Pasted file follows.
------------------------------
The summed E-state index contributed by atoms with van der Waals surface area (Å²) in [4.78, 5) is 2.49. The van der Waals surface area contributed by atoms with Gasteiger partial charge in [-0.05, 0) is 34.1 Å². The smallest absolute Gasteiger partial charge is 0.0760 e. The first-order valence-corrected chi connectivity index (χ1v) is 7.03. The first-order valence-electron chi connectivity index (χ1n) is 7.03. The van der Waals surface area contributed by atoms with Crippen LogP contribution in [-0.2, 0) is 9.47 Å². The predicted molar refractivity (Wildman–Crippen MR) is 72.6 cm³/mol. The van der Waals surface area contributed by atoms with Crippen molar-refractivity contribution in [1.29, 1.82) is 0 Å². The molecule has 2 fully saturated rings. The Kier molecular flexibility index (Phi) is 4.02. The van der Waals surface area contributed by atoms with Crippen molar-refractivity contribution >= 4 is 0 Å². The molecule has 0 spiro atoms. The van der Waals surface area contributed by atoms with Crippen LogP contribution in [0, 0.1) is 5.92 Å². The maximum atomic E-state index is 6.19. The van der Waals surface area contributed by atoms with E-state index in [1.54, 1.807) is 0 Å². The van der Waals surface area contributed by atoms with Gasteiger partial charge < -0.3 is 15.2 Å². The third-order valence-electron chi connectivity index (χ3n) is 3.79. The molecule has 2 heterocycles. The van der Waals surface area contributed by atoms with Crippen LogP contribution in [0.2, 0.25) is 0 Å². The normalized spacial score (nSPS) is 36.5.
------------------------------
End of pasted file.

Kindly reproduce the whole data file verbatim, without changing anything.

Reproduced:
The summed E-state index contributed by atoms with van der Waals surface area (Å²) in [4.78, 5) is 2.49. The van der Waals surface area contributed by atoms with Gasteiger partial charge in [-0.05, 0) is 34.1 Å². The smallest absolute Gasteiger partial charge is 0.0760 e. The first-order valence-corrected chi connectivity index (χ1v) is 7.03. The first-order valence-electron chi connectivity index (χ1n) is 7.03. The van der Waals surface area contributed by atoms with Crippen LogP contribution in [-0.2, 0) is 9.47 Å². The predicted molar refractivity (Wildman–Crippen MR) is 72.6 cm³/mol. The van der Waals surface area contributed by atoms with Crippen molar-refractivity contribution in [1.29, 1.82) is 0 Å². The molecule has 2 fully saturated rings. The Kier molecular flexibility index (Phi) is 4.02. The van der Waals surface area contributed by atoms with Crippen molar-refractivity contribution >= 4 is 0 Å². The molecule has 0 spiro atoms. The van der Waals surface area contributed by atoms with Crippen LogP contribution in [0, 0.1) is 5.92 Å². The maximum atomic E-state index is 6.19. The van der Waals surface area contributed by atoms with E-state index in [1.54, 1.807) is 0 Å². The van der Waals surface area contributed by atoms with Gasteiger partial charge < -0.3 is 15.2 Å². The third-order valence-electron chi connectivity index (χ3n) is 3.79. The molecule has 2 heterocycles. The van der Waals surface area contributed by atoms with Crippen LogP contribution in [0.2, 0.25) is 0 Å². The normalized spacial score (nSPS) is 36.5.